Now, let’s get something straight here-if we gave every character in every roleplaying game a normal amount of self-preservation, we’d wind up with boring experiences. But, to be honest, I find that most games go to the far extreme; there are no reasons for adventurers to try to survive to see tomorrow, or avoid catastrophic social consequences of their actions. Some games do work in a morale system, but they’re more to see if a character totally snaps and loses their cool, going catatonic or blindly fleeing. Sanity is often handled this way as well, with characters being handed to the GM when they go fully off the deep end, but this is not always the best situation ever.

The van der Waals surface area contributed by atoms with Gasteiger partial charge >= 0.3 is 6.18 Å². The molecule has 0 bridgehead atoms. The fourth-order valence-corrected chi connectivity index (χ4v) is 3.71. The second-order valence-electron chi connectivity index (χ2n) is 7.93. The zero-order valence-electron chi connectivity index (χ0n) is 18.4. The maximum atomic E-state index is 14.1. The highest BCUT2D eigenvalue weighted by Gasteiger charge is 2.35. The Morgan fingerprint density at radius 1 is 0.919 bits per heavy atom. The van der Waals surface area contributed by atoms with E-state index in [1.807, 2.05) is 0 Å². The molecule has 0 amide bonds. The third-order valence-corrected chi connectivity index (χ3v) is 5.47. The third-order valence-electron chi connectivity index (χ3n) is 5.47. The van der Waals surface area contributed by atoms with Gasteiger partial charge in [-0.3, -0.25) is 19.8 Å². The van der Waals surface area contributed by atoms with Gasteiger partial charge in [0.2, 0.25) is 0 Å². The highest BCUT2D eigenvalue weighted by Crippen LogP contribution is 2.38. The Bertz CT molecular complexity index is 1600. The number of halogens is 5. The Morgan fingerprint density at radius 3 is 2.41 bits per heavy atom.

I fully support using mechanics to back up in-character play. I like giving characters motivations (see Eclipse Phase’s +’s and -‘s to delineate motivations on each character), and encouraging them to come up in use by rewards and penalties. In Eclipse Phase, the reward is Moxie. I’d even give Moxie for something like self-preservation when a character decides not to get involved because they don’t want to die. I’d perhaps go even further and take it away when a character whose motives say otherwise takes a major risk without cause.
For instance, in the last Shadowrun game I was a player in, the party encountered soldiers firing on protestors. The “white knight” character, who was supposed to be heroic and valiant, talked the party into leaving, even though the rest of the group wanted to stay and fight to save the protestors, some for pure motives and others out of bloodthirsty vendetta, but in any case the character who was most aligned to the protection of the common good didn’t actually care to do anything. This was after the player explicitly stated that he was trying to make a pure good, lawful, defender of the weak.